What if Slacktivism Actually Could Feed a Hungry Child?

Online activism, much like the millennials known for it, suffers from a bad reputation.

Dubbed “slacktivism,” social media activism — from “liking” an organization on Facebook to sharing a video on Twitter — often has been dismissed as pointless. Cynicism about slacktivism even inspired recent campaigns by Unicef Sweden and Crisis Relief Singapore in which the organizations ask for money, not Facebook love.

But what if your Facebook “like” actually did feed a hungry child?

The United Nations World Food Programme (WFP) is the world’s largest humanitarian agency. Every year, WFP feeds 100 million people in 80 countries. From Syria to the Congo, WFP staff risk their lives every day to help the hungry.

To continue its work, WFP needs money. But it also needs the support and engagement of people across the world. Its latest Facebook campaign highlights the necessity of both.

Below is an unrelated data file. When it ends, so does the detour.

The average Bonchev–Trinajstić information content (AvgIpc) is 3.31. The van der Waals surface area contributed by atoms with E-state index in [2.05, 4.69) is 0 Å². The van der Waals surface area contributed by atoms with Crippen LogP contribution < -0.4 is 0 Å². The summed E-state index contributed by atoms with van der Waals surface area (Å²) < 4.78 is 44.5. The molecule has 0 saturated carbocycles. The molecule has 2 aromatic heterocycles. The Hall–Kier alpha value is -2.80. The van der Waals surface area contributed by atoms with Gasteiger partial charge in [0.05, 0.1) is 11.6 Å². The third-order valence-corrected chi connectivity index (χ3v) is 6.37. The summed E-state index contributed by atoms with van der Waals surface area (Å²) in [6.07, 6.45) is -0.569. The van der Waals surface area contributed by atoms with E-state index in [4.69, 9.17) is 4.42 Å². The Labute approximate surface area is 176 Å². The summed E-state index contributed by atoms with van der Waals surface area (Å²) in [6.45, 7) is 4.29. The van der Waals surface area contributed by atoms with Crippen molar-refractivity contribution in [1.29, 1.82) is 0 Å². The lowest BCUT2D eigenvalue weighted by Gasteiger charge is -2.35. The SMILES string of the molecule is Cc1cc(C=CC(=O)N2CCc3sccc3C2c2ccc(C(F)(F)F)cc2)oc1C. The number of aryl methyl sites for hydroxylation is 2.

“You will NOT feed this hungry child by liking the World Food Programme on Facebook,” reads the campaign’s tagline. “But our partner Royal DSM will.”


Until August 8, for every Facebook “like” from a supposed “slacktivist,” WFP will provide a nutritious meal to a child in need.

And each “like” engages another advocate in the global movement against hunger. Because without the concern and commitment of people across the world, WFP says, hunger cannot be ended.

As WFP Social Media Editor Justin Smith recently wrote, “That's why we care about how many fans we have on Facebook… Each time that number grows, we have a new opportunity to tell someone who can make a difference about the work that we're doing and the help that we need.”

So what are you waiting for? With one simple click, you really can feed a hungry child.

How much do you trust the information in this article?

Amy Auguston

Public Information Officer at the United Nations World Food Programme. Follow @redheadfeminist

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